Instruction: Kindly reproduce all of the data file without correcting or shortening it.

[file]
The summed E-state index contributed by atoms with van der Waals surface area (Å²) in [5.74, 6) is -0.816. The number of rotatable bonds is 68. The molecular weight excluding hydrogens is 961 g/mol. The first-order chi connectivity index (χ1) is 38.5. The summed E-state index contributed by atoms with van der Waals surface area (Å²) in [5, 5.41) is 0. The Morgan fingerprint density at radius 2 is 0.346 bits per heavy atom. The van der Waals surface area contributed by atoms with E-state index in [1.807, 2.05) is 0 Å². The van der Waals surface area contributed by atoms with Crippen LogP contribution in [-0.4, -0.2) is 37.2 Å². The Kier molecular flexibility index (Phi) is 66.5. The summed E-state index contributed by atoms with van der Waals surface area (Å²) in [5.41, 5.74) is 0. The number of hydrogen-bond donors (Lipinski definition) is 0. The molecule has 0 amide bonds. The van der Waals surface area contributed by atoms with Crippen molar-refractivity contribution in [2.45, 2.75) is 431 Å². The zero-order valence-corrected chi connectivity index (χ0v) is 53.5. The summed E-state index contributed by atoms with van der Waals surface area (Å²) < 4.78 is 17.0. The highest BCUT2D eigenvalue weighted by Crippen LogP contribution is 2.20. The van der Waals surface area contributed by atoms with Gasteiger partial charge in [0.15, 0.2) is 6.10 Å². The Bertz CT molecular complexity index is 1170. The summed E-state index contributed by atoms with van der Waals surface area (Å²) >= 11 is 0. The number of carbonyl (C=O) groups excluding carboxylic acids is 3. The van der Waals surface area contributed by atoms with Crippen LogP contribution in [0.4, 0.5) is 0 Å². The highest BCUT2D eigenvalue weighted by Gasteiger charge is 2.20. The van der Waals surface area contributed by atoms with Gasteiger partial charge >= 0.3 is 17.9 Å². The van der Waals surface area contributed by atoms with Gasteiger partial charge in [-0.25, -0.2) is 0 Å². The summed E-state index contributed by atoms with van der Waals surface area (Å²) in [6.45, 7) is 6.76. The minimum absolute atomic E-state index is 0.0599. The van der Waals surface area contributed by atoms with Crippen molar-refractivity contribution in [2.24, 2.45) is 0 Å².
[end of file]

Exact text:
The summed E-state index contributed by atoms with van der Waals surface area (Å²) in [5.74, 6) is -0.816. The number of rotatable bonds is 68. The molecular weight excluding hydrogens is 961 g/mol. The first-order chi connectivity index (χ1) is 38.5. The summed E-state index contributed by atoms with van der Waals surface area (Å²) in [5, 5.41) is 0. The Morgan fingerprint density at radius 2 is 0.346 bits per heavy atom. The van der Waals surface area contributed by atoms with E-state index in [1.807, 2.05) is 0 Å². The van der Waals surface area contributed by atoms with Crippen LogP contribution in [-0.4, -0.2) is 37.2 Å². The Kier molecular flexibility index (Phi) is 66.5. The summed E-state index contributed by atoms with van der Waals surface area (Å²) in [5.41, 5.74) is 0. The number of hydrogen-bond donors (Lipinski definition) is 0. The molecule has 0 amide bonds. The van der Waals surface area contributed by atoms with Crippen molar-refractivity contribution in [2.45, 2.75) is 431 Å². The zero-order valence-corrected chi connectivity index (χ0v) is 53.5. The summed E-state index contributed by atoms with van der Waals surface area (Å²) < 4.78 is 17.0. The highest BCUT2D eigenvalue weighted by Crippen LogP contribution is 2.20. The van der Waals surface area contributed by atoms with Gasteiger partial charge in [0.15, 0.2) is 6.10 Å². The Bertz CT molecular complexity index is 1170. The summed E-state index contributed by atoms with van der Waals surface area (Å²) >= 11 is 0. The number of carbonyl (C=O) groups excluding carboxylic acids is 3. The van der Waals surface area contributed by atoms with Crippen LogP contribution in [0.4, 0.5) is 0 Å². The highest BCUT2D eigenvalue weighted by Gasteiger charge is 2.20. The van der Waals surface area contributed by atoms with Gasteiger partial charge >= 0.3 is 17.9 Å². The van der Waals surface area contributed by atoms with Gasteiger partial charge in [-0.25, -0.2) is 0 Å². The summed E-state index contributed by atoms with van der Waals surface area (Å²) in [6.45, 7) is 6.76. The minimum absolute atomic E-state index is 0.0599. The van der Waals surface area contributed by atoms with Crippen molar-refractivity contribution in [2.24, 2.45) is 0 Å².